We have been redeemed from lawlessness (Titus 2:14); from every man doing what is right in his own eyes (Judges 17:6). We were purchased by the blood of Jesus shed on the Cross of Calvary for a reason. The reason: so that He could purify a people to call His own so that we could then share our life with Him and He could share His life (and life’s work) with us. Tutus states it this way: “…to purify for Himself a people for his own possession who are zealous for good works.”
The good works He is talking about here is the call on every true disciple of the Lord to do as He did and continues to do today through His Church. Jesus said: “The things that I do you shall do also and greater things than these shall you do…” (John 14:12). These are the “good works” that He prepared for us to do before we were even born (Ephesians 2:10). It is these “good works” that cause us to be “the light of the world” (Matthew 5:14-16). It is these “good works” that His written Word – the Bible – “completes us and equips us” to accomplish (2 Timothy 3:17). It is these “good works” that we are called to devote ourselves to – that we are to focus on (Titus 3:8a, 14) in our everyday life.
The good works that we are called to do have always been to share in the work of the Lord Jesus Christ who came to “seek and save the lost” (Luke 19:10). This was His main focus and everything else He did – healing, casting out demons, teaching, raising the dead, cleansing lepers, giving sight to blind and hearing to the deaf – were instruments in His ministry to draw others to the Father and ultimately salvation and Heaven. So should it be in our lives today.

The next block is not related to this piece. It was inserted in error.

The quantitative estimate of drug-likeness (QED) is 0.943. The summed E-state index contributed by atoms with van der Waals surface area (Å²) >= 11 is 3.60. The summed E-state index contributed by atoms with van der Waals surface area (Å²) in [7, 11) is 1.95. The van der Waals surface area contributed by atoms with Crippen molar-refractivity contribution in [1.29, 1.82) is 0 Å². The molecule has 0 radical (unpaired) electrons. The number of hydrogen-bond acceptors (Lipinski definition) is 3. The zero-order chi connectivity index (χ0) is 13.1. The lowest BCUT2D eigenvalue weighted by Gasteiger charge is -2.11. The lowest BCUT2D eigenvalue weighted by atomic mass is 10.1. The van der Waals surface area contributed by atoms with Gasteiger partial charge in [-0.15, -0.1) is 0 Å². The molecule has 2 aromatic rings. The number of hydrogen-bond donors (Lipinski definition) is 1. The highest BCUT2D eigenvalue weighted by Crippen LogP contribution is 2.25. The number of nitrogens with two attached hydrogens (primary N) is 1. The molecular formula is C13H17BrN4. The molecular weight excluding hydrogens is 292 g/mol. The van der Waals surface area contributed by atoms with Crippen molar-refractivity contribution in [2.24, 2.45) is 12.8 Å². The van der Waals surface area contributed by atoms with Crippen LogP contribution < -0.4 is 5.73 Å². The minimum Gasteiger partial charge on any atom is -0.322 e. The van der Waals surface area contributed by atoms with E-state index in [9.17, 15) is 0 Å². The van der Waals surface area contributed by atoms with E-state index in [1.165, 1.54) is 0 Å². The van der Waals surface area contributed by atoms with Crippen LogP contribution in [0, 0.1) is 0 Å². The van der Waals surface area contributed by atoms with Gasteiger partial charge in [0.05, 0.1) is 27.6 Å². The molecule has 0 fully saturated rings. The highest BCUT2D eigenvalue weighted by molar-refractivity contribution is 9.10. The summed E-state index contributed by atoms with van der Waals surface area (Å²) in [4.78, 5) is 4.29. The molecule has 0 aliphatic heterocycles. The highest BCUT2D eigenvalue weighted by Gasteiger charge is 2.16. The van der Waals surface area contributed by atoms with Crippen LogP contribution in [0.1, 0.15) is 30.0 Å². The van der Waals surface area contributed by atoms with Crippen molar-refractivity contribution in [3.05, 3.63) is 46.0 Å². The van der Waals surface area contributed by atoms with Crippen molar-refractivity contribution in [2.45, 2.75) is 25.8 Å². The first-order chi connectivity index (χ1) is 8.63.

We must be sure that the main thing remains the main thing and that we don’t become sidetracked and thus major on the minors. When members of a Church focus on reaching their communities and city for Jesus, life is released into all their activities and health returns to the local church resulting in spiritual growth for individual members … a growing number of new converts and an increase in the number of people attending.